--are these ecofeminists?

VI. You'll have seen already some links to ecofeminism
in the essays by Kincaid, White, and Anthony & Soule...
with them, w/ the move from ecolinguistics to ecofeminism,
we are moving into the realm of environmental justice
we are also moving from first- to second-wave environmental criticism:
the main difference is that the 2nd-wave ecocritic is not worried about anthropocentrism--
quite the reverse! she sees the ecocritic/the human as not extricable from social institutions

2nd wave ecotheory acknowledges cultural complexity-->ecocultural complexity;
evolving varieties of ecofeminism has been one catalyst in this movement
(and I thought might give us an interesting way in, since we are women @ a women's college);
second-wave ecocriticism notes that natural and
built environments have long since been "all mixed up,"
so it is particularly interested in urban/degraded landscapes;
social ecocriticism questions organic models of nature,
differs from the older "praise-song school" that saw landscapes as scenes for reconciliation;
and thinks more inclusively of environmentality as a property of any text

-----
**reports from your site sits (so long ago!)-->

Barbara:
The geological exploration really gave me a whole new perspective …billions of years…was the hill where the Labyrinth is located made by …landfill maybe? Does the pipe connects to the lake next Rhoads go under the Labyrinth? …I am curious about the hidden story. But … a bit worried about if this type of inquisition will make me skeptical to everything that I see.…Does simplicity exist for people who have ecological literacy?

mtran: what struck me is amount of work that makes a stone building and its beauty. In order to build up the castle-like Rhoads where I am, people had to excavate an area to form a quarry, rocks were then delivered to the construction site from the quarry and then cut and grinded to become perfect rectangular blocks that can be stacked into straight walls. Laying rocks is also an art as each pattern has its own characteristic. It create individuality for the building itself.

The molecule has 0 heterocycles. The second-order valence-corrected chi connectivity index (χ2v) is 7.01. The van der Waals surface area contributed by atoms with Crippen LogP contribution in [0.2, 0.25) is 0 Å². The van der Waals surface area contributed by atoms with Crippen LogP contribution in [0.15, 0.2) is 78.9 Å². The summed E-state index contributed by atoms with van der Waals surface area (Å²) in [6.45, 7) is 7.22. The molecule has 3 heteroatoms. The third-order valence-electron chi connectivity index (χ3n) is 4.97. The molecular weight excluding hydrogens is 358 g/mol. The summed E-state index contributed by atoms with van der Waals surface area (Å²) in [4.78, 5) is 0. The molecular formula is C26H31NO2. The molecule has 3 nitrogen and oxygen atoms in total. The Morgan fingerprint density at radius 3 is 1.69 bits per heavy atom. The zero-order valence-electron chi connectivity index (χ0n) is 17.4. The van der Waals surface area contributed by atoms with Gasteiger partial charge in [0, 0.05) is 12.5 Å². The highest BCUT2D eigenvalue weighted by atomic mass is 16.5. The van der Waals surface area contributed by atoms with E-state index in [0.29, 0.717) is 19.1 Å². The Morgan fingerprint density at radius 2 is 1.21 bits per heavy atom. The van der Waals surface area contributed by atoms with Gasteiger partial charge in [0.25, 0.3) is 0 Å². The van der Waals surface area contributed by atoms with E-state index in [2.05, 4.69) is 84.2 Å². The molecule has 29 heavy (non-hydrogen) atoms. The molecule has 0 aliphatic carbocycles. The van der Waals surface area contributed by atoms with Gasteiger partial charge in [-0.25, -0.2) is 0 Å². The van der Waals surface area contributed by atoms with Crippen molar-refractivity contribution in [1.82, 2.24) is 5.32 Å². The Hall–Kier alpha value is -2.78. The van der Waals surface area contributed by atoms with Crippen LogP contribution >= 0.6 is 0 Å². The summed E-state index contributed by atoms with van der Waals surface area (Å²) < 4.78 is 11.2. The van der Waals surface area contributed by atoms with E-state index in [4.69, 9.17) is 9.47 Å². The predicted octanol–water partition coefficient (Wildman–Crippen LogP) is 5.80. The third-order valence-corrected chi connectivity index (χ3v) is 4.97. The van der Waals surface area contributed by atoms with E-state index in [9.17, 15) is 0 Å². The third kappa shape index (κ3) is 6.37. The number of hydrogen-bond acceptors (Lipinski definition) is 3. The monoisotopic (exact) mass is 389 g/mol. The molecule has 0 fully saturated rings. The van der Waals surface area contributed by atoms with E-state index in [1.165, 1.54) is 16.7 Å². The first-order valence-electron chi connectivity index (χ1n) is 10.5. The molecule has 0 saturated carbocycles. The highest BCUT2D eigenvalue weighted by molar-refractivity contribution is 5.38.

Rochelle: The changed leaves covered the ground and it looked like a mosaic. The individual leaves themselves were like small mosaics. It was hard for my eyes to take it all in. It was surprising to see how much the back yard of the English had changed [cf. mtran: I used to think of nature as layers of randomness.… But … randomness can be a pattern…..?]

alex: while change is good, you shouldn't force it--so for now, you can still find me at Rhodes every Sunday, writing behind the pond.

Zoe: Professor Crawford's different aspect has made me realize the importance of all the things that we do not think to do, like looking at the rocks on the ground instead of the trees

SaraL: Visiting the cloisters with other people made me feel safer

Susan: it is cold, it is dark, but it does not seem like there is a catastrophic storm coming….I wonder if the landscape at the labrynth will change by the next time I come here.

CMJ: Today I changed my sit site….and happened upon a tumblr blog dedicated to old Bryn mawr photos....timeless and uniform qualities of the architecture really struck me….

Cahier: Today, I used an umbrella….it’s okay to supplement nature a little bit to make ourselves more comfortable.

Shengjia: I wonder what is the history of my on-campus site. I wish rocks could tell me a story…I have sat under fluorescent lights and breathed recycled air for too long, it is time to start digging.

wanhong: How did a town of civilization emerge? How did it settle?How did it develope? After our historical and geological explorations, I got basic answers to these questions.

SarahC: stopped and greeted by a man asking directions....

Hannah: nothing like letting myself run fast and free through a storm

mbackus: rather than change my spot on campus I would like to try and change my perspective or mindset

Groups:
randomness